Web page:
// skip the first 25 because they will be called
               // almost immediately by the tableView
               if (idx>24){
                  UIImage *renderedImage =/// render image
                  [[contactsArray objectAtIndex: idx] setImage: renderedImage];
               }

        });
 });

With this nested dispatch, we are rendering the images on an extremely low priority queue. Putting the image rendering on the background priority queue will allow the images being rendered from the cellForRowAtIndexPath method above to be rendered at a higher priority. So, because of the difference in priorities of the queues, you will have a "poor mans" LIFO.

Good luck.

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Interesting. Most of the second code block is exactly what I already have—I am just missing the check to see if the view is currently scrolling. In some ways I would still prefer a last in-first out approach since I'm quite keen to have other images caching in the background during idle cycles once the visible ones have loaded. However, your proposed solution has elegant simplicity and the last in-first out solution might be unnecessary optimisation/overengineering compared to this. I look forward to testing this when I get back to the machine where I can work on this code (a few days). –  Duncan Babbage Oct 22 '11 at 7:11
    
That does seem solid for an example. I would still check if the image was needed at the beginning of the dispatch_async block. That would help efficiency for a fast scroll. –  NJones Oct 22 '11 at 7:34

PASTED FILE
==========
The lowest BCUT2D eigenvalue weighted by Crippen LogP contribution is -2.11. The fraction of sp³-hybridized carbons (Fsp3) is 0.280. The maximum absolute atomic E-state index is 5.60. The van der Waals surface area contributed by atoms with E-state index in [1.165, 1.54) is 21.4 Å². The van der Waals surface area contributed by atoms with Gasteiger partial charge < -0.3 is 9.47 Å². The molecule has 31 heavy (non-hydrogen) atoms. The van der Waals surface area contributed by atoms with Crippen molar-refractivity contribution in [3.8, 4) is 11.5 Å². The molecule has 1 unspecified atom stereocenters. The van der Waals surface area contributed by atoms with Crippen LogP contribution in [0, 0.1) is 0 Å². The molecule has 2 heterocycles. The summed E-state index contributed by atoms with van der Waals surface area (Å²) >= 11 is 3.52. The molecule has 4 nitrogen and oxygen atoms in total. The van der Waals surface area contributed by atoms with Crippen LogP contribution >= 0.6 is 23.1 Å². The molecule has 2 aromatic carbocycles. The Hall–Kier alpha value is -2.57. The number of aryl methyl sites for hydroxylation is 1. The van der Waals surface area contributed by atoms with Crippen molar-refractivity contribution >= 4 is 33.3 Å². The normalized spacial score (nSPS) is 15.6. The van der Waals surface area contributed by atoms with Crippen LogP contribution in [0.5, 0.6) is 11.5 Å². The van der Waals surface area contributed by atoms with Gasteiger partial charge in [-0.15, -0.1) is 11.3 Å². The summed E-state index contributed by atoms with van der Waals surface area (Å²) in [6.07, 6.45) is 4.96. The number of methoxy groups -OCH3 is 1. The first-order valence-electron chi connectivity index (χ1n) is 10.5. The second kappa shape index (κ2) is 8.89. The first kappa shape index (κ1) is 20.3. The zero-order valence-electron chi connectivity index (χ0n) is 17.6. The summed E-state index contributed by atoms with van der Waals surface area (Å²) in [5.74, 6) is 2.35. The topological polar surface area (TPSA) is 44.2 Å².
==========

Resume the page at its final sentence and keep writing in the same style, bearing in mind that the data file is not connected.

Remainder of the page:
Won't this fail to display stuff during a slow, deliberate scroll? –  David Dunham Oct 24 '11 at 16:29
    
It could be further optimized. For example, the dispatch_async that fetches the images could be put in to the first part of the if then statement. The point of the answer is that for a mobile device, the images should be provided on demand and on a background queue, rather than trying to load all the images. –  timthetoolman Oct 24 '11 at 19:24
    
after thinking about David's comment, I've edited and optimized the code. –  timthetoolman Oct 25 '11 at 4:36
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up vote 11 down vote accepted

The code below creates a flexible last in-first out stack that is processed in the background using Grand Central Dispatch. The SYNStackController class is generic and reusable but this example also provides the code for the use case identified in the question, rendering table cell images asynchronously, and ensuring that when rapid scrolling stops, the currently displayed cells are the next to be updated.